Jess Anson 39:42
No.. no. I mean, can I just say maybe one of my top three moments as well is that I completely forgot that that was happening? It didn't even cross my mind.
It let me forget about the world for a whole day and that was great.
Jess Anson 39:55
What a blessing at this time of the year. Honestly,
What's your what's your second top three thing, Bret? You've only done one and then we started -
Jess Anson 40:04
Have you done one at all, Chris?
Yeah, have you done any?
I haven't done any, should I do one?
Jess Anson 40:09
Unknown Speaker 40:10
One of my top top three moments I think was the during the quirky voices - or dashingly quirky I think it is - live show, they had, in the first script they had like bunch of birds and bees and stuff in the audience, and just hearing birds and bees going off whenever there was a sexual innuendo in the script -
Jess Anson 40:33
just to clarify, foley birds and bees?
Yeah, not real - they didn't just unleash a bunch of bees like opera!
Jess Anson 40:41
I'm waiting on hearing that recording Chris, I can't wait.
That's gonna be good.
And, and likewise, in the in the second script, they had mild panic. They had just a bunch of people in the audience go 'Ah, no!' And it added so much, especially since the people on stage we're trying to have an in depth discussion about the meaning of love and there was people banging pots and pans and stuff in the background. It was, altogether yeah, it was a it was a lot of fun.
Jess Anson 41:13
I'm sad to miss that one. But I'm looking forward to the recording.
I'm currently editing it. I've edited through the first one yesterday, and they sounded really good.
Jess Anson 41:25
Amazing. Okay, now Bret, second thing!
Ah, no, I had a thing and then I forgot a thing because your thing was so good. Yes, okay. Beginning of - very beginning of the day, I've gone from the very end to the very beginning. People's polygraph was the first show I showed around. And I like showing the guests the auditorium.
Jess Anson 41:44
Oh my god, yes
Like, you're like showing them from the back. I like bringing them up the stairs and onto the stage so they can see just the scope of the whole thing. And then they turn around and see the screen and it just - like the first like - people's photograph were the first people I got to do that with and it was just, it was really - it's really cool being able to show off that stage. From both ends, but I like from the stage out. It's really cool to see the reactions on that when we go hey, this is where you're going to be. Don't be nervous!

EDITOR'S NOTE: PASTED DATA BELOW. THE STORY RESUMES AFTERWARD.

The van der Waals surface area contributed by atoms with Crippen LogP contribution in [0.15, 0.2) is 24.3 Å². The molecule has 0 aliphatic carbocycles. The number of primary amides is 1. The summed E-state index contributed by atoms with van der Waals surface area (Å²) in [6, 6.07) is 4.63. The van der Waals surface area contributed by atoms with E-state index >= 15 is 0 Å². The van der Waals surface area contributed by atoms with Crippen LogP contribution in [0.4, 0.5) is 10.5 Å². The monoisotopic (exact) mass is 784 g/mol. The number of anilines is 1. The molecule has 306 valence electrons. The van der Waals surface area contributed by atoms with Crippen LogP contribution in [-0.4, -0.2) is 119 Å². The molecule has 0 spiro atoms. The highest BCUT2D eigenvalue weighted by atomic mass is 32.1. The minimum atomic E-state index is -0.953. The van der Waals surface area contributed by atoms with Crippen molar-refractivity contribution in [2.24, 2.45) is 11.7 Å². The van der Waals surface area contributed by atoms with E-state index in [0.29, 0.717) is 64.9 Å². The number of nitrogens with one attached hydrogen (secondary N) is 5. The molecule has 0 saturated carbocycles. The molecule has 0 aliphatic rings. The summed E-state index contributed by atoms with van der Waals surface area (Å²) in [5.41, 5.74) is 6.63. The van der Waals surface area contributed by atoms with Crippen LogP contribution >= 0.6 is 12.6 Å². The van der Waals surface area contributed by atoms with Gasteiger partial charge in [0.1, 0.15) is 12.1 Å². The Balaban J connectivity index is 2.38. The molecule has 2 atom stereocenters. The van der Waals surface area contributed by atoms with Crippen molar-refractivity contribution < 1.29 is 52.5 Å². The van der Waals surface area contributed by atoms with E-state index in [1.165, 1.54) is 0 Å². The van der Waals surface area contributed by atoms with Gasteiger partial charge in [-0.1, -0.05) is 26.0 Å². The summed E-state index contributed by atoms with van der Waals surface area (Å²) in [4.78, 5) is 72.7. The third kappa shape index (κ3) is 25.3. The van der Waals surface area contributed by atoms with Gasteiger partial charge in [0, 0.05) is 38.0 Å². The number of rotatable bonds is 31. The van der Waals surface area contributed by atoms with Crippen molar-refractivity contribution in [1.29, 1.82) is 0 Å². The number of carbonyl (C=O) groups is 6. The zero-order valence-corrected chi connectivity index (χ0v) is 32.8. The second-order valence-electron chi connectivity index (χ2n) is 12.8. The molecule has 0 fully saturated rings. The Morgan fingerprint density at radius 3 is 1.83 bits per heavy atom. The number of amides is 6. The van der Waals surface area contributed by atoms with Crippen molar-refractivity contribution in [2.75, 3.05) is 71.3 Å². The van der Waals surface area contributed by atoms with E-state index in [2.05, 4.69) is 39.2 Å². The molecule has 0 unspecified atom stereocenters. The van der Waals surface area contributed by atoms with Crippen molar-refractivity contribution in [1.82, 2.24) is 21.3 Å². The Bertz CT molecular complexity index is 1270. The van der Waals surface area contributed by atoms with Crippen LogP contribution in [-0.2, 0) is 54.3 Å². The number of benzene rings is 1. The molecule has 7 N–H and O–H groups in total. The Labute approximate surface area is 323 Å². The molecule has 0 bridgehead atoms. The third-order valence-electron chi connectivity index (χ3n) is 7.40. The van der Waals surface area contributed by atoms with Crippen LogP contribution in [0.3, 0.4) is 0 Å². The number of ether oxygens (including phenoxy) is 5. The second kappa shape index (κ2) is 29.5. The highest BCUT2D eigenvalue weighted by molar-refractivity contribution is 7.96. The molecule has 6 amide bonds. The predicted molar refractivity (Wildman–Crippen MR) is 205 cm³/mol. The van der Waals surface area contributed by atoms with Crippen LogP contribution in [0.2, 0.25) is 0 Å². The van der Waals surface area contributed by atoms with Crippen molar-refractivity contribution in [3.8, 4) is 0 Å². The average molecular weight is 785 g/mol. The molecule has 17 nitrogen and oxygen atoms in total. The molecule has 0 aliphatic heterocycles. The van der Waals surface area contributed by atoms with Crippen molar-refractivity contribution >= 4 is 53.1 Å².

Jess Anson 42:19
To be honest that kind of ties in with my second thing as well because I think for me the - it doesn't really hit you know, you can stand in the venue and you can have people arranging the convention around you and you can still kind of think like oh no, this isn't really happening. For me the moment it sunk in was when I was in the AV booth with Chris and he put up the PodUK 2020 logo up onto the IMAX screen for the first time. And seeing a logo emblazoned that big. it.. it was a moment
Unknown Speaker 42:50
you know, it was even bigger than last year as well because I think the margins were were smaller so the logo was even more grandiose. Yeah.
Jess Anson 43:00
It just looks so impressive. I love all the photos of - I love going up to the top of the IMAX and taking a picture of the people on the stage looking so tiny compared to their MASSIVE logo in the back. Yeah. Yeah. But that and yeah, I I do like opening the doors to the back of the auditorium and hearing people just being like [gasp], because that's definitely how we reacted the first time the Millennium Point guys showed us through as well. Yeah, yeah, very good. Chris, d'you have a second thing?
Jess do you have a thing?
You stole my thing!
She just copied your thing.
Jess Anson 43:41
No no no, my thing my thing was seeing the PodUK logo.
So yeah, my my second thing would be, actually almost a lack of a moment. Something that didn't happen, which did happen the previous year was technical issues. Didn't have any this year, and it was was great. Because last year, we had issues with some of the recording devices, which stressed me the fuck out the night before. And the morning of and everything like that. And it was just the whole - the whole day was basically stressful because of it. This year didn't have any technical issues at all throughout the whole day. And yeah, that in itself, I think is one of my top three moments whether you can call it that.
Jess Anson 44:29
No I would I would agree. Yeah. I mean, that's why you looked so chilled out the whole day. It was nice to see when last year you've been like a ball of nerves. Bret, third thing.
I don't have a third thing, just the whole thing. The whole thing was just a series of top moments. It just all went so well. It was - it was pretty seamless. I did quite enjoy seeing the big queue for the Amelia Project. That was because they didn't realise they could go in. But